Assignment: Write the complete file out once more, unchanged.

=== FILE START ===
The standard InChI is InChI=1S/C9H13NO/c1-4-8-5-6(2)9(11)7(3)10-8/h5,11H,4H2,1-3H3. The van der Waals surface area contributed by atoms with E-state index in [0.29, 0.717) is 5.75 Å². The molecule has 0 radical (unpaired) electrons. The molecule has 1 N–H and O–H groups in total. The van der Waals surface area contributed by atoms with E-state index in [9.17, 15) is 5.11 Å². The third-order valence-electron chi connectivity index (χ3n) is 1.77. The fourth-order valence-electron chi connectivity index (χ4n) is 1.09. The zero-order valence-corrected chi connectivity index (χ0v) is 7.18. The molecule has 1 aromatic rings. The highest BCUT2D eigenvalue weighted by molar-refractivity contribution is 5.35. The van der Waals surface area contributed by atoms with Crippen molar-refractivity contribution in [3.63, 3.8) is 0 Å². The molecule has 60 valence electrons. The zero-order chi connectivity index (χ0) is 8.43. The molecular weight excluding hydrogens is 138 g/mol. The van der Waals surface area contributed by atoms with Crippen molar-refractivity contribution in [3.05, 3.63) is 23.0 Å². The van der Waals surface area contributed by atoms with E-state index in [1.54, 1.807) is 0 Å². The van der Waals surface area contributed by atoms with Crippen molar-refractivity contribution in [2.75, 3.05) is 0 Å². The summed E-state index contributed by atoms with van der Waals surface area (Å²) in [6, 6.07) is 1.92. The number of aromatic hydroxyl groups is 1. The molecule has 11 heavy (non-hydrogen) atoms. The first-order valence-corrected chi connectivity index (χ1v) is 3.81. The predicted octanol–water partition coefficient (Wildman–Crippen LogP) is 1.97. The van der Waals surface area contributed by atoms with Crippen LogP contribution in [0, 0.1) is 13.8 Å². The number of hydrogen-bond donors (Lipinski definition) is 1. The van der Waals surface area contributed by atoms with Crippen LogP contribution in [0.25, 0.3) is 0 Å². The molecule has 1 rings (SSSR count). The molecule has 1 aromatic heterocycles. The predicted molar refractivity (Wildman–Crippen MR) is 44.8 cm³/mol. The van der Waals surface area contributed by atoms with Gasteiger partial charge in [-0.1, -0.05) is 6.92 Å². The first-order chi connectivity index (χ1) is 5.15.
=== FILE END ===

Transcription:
The standard InChI is InChI=1S/C9H13NO/c1-4-8-5-6(2)9(11)7(3)10-8/h5,11H,4H2,1-3H3. The van der Waals surface area contributed by atoms with E-state index in [0.29, 0.717) is 5.75 Å². The molecule has 0 radical (unpaired) electrons. The molecule has 1 N–H and O–H groups in total. The van der Waals surface area contributed by atoms with E-state index in [9.17, 15) is 5.11 Å². The third-order valence-electron chi connectivity index (χ3n) is 1.77. The fourth-order valence-electron chi connectivity index (χ4n) is 1.09. The zero-order valence-corrected chi connectivity index (χ0v) is 7.18. The molecule has 1 aromatic rings. The highest BCUT2D eigenvalue weighted by molar-refractivity contribution is 5.35. The van der Waals surface area contributed by atoms with Crippen molar-refractivity contribution in [3.63, 3.8) is 0 Å². The molecule has 60 valence electrons. The zero-order chi connectivity index (χ0) is 8.43. The molecular weight excluding hydrogens is 138 g/mol. The van der Waals surface area contributed by atoms with Crippen molar-refractivity contribution in [3.05, 3.63) is 23.0 Å². The van der Waals surface area contributed by atoms with E-state index in [1.54, 1.807) is 0 Å². The van der Waals surface area contributed by atoms with Crippen molar-refractivity contribution in [2.75, 3.05) is 0 Å². The summed E-state index contributed by atoms with van der Waals surface area (Å²) in [6, 6.07) is 1.92. The number of aromatic hydroxyl groups is 1. The molecule has 11 heavy (non-hydrogen) atoms. The first-order valence-corrected chi connectivity index (χ1v) is 3.81. The predicted octanol–water partition coefficient (Wildman–Crippen LogP) is 1.97. The van der Waals surface area contributed by atoms with Crippen LogP contribution in [0, 0.1) is 13.8 Å². The number of hydrogen-bond donors (Lipinski definition) is 1. The van der Waals surface area contributed by atoms with Crippen LogP contribution in [0.25, 0.3) is 0 Å². The molecule has 1 rings (SSSR count). The molecule has 1 aromatic heterocycles. The predicted molar refractivity (Wildman–Crippen MR) is 44.8 cm³/mol. The van der Waals surface area contributed by atoms with Gasteiger partial charge in [-0.1, -0.05) is 6.92 Å². The first-order chi connectivity index (χ1) is 5.15.